convergence of $X_n = n\chi_{(0,1/n]}$ in distribution .vs weakly

From what I learnt, convergence in distribution, where $X$ is random variable, $$F(X_n<x) \rightarrow F(X<x)$$ is equivalent to weak convergence, $$\mathbb{E}[X_ng] \rightarrow \mathbb{E}[Xg],~\forall g\in L^\infty$$

Now, suppose we are working on uniform distribution $U[0,1]$, and we have a random variable $X_n = n\chi_{(0,1/n]} : [0,1]\rightarrow \mathbb{R}$ which convergence to $X =0$ point wisely, hence $X_n\xrightarrow{a.s.}X$. This implies $X_n\xrightarrow{p}X$ and $X_n\xrightarrow{d}X$. However, if we look at the definition of weak convergence, let $g = \chi_{[0,1]}$ $$\int_{[0,1]} X_ng = \int_{[0,1]} n\chi_{(0,1/n]} =1$$ when $$\int_{[0,1]} Xg =0$$ Hence, $X_n$ does not converge to $X$ weakly.

Since there is an theorem stating that convergence in distribution is equivalent to weak convergence, I assume I made a mistake somewhere. Please help me find.

Weak convergence means $\lim_{n \to \infty}(E(f(X_n))=E(f(X))$ for $f$ bounded and $f \in \mathcal{C}^\infty$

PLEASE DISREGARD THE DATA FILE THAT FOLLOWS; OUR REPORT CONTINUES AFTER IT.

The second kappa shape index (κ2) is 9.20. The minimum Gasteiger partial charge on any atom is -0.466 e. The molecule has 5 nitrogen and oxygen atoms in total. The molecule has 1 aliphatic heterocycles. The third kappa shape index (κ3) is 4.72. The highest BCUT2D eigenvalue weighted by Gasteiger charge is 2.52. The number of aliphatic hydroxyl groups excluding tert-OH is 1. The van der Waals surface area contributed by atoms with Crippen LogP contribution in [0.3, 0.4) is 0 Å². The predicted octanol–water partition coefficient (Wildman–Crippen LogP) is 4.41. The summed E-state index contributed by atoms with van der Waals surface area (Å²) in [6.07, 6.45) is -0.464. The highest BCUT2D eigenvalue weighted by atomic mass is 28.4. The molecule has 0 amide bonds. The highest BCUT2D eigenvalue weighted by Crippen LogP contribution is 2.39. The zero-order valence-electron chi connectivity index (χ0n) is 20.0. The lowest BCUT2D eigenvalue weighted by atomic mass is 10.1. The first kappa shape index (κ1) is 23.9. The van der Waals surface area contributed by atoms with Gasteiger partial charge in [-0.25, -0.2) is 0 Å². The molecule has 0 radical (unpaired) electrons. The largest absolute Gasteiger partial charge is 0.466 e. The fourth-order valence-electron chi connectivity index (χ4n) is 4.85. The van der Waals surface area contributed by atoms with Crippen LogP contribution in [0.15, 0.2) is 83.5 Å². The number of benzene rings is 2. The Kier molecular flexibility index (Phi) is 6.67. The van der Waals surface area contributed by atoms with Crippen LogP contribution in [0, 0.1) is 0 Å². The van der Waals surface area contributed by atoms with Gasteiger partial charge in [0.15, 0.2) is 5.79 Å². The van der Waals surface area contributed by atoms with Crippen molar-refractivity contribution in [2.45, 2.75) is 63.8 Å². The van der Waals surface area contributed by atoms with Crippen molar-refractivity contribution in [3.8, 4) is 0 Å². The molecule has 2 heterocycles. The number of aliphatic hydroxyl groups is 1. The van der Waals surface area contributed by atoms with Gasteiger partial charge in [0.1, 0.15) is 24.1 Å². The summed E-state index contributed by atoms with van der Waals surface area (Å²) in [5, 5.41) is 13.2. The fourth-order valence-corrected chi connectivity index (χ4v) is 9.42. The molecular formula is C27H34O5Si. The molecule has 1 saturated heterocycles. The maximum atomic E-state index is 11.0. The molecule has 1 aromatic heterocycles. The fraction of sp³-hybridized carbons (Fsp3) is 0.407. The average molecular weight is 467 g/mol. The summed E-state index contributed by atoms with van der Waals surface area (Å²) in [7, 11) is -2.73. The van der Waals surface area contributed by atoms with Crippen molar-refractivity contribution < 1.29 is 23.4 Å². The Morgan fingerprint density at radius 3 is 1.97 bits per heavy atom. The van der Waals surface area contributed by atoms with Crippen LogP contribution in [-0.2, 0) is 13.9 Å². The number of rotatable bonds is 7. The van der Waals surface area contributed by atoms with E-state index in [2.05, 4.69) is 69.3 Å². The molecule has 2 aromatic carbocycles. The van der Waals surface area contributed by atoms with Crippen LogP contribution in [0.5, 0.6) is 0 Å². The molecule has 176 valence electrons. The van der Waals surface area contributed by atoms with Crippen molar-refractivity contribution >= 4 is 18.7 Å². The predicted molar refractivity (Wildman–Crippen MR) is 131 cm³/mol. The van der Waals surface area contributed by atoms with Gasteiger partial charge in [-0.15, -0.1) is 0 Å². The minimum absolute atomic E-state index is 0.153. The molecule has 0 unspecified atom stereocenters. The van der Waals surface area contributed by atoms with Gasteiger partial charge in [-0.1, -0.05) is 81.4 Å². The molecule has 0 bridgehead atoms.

I think the problem is that the $f$ function has to be bounded, in your case as you are taking the identity function $f(x)=x$ this isn't fulfilled.
The thing here is that the random variable you are proposing doesn't satisfy the assumptions of Lebesgue's dominated convergence theorem nor those of the monotone convergence theorem hence $\lim_{n \to \infty} E(X_n) \neq E(\lim_{n \to \infty}X_n)$
• My $f$ is $\chi_{0,1}$ which is bounded by 1. Looks like your definition of weak definition requires $f$ to be smooth. Do you know any reason why definition of weak convergence differs between probability theory and measure theory? – user1292919 Nov 8 '17 at 21:51
• You are taking $g$ as $\chi_{0,1}$ that is equal to taking $f$ as the identity since $\chi_{0,1}=1$ over all relevant values, and note that I am using function composition instead of multiplication. What's the name of the book you are following? – Daniel Ordoñez Nov 9 '17 at 19:03